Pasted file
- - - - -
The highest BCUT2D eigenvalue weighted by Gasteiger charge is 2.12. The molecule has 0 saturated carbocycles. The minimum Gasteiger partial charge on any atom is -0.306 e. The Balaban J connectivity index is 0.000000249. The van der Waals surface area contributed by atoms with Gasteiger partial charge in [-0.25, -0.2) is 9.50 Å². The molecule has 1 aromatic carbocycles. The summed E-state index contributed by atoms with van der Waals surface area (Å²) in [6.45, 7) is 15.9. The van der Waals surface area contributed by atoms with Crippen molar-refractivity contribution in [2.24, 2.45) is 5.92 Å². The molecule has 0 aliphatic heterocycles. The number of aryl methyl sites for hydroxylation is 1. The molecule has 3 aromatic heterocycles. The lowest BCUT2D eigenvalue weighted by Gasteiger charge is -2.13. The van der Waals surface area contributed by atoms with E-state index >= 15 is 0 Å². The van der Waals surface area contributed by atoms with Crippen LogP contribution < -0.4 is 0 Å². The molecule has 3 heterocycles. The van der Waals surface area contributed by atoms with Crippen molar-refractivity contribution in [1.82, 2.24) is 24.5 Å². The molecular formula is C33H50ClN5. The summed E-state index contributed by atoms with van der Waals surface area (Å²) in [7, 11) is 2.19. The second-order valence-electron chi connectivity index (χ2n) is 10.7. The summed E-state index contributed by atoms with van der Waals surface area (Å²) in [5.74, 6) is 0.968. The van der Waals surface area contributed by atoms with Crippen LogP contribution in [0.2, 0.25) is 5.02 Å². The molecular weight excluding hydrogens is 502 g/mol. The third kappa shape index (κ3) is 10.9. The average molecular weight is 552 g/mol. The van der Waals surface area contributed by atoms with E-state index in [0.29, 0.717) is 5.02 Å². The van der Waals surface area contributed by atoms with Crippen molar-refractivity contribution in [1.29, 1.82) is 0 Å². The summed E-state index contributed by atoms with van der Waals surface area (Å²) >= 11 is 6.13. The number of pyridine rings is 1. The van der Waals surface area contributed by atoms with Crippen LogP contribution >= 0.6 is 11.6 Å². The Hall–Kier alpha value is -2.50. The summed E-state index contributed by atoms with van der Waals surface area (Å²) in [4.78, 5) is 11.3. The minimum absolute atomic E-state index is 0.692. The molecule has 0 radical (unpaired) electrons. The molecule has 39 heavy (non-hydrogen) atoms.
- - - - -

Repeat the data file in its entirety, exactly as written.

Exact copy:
The highest BCUT2D eigenvalue weighted by Gasteiger charge is 2.12. The molecule has 0 saturated carbocycles. The minimum Gasteiger partial charge on any atom is -0.306 e. The Balaban J connectivity index is 0.000000249. The van der Waals surface area contributed by atoms with Gasteiger partial charge in [-0.25, -0.2) is 9.50 Å². The molecule has 1 aromatic carbocycles. The summed E-state index contributed by atoms with van der Waals surface area (Å²) in [6.45, 7) is 15.9. The van der Waals surface area contributed by atoms with Crippen molar-refractivity contribution in [2.24, 2.45) is 5.92 Å². The molecule has 0 aliphatic heterocycles. The number of aryl methyl sites for hydroxylation is 1. The molecule has 3 aromatic heterocycles. The lowest BCUT2D eigenvalue weighted by Gasteiger charge is -2.13. The van der Waals surface area contributed by atoms with E-state index >= 15 is 0 Å². The van der Waals surface area contributed by atoms with Crippen LogP contribution < -0.4 is 0 Å². The molecule has 3 heterocycles. The van der Waals surface area contributed by atoms with Crippen molar-refractivity contribution in [1.82, 2.24) is 24.5 Å². The molecular formula is C33H50ClN5. The summed E-state index contributed by atoms with van der Waals surface area (Å²) in [7, 11) is 2.19. The second-order valence-electron chi connectivity index (χ2n) is 10.7. The summed E-state index contributed by atoms with van der Waals surface area (Å²) in [5.74, 6) is 0.968. The van der Waals surface area contributed by atoms with Crippen LogP contribution in [0.2, 0.25) is 5.02 Å². The molecular weight excluding hydrogens is 502 g/mol. The third kappa shape index (κ3) is 10.9. The average molecular weight is 552 g/mol. The van der Waals surface area contributed by atoms with E-state index in [0.29, 0.717) is 5.02 Å². The van der Waals surface area contributed by atoms with Crippen molar-refractivity contribution in [1.29, 1.82) is 0 Å². The summed E-state index contributed by atoms with van der Waals surface area (Å²) >= 11 is 6.13. The number of pyridine rings is 1. The van der Waals surface area contributed by atoms with Crippen LogP contribution >= 0.6 is 11.6 Å². The Hall–Kier alpha value is -2.50. The summed E-state index contributed by atoms with van der Waals surface area (Å²) in [4.78, 5) is 11.3. The minimum absolute atomic E-state index is 0.692. The molecule has 0 radical (unpaired) electrons. The molecule has 39 heavy (non-hydrogen) atoms.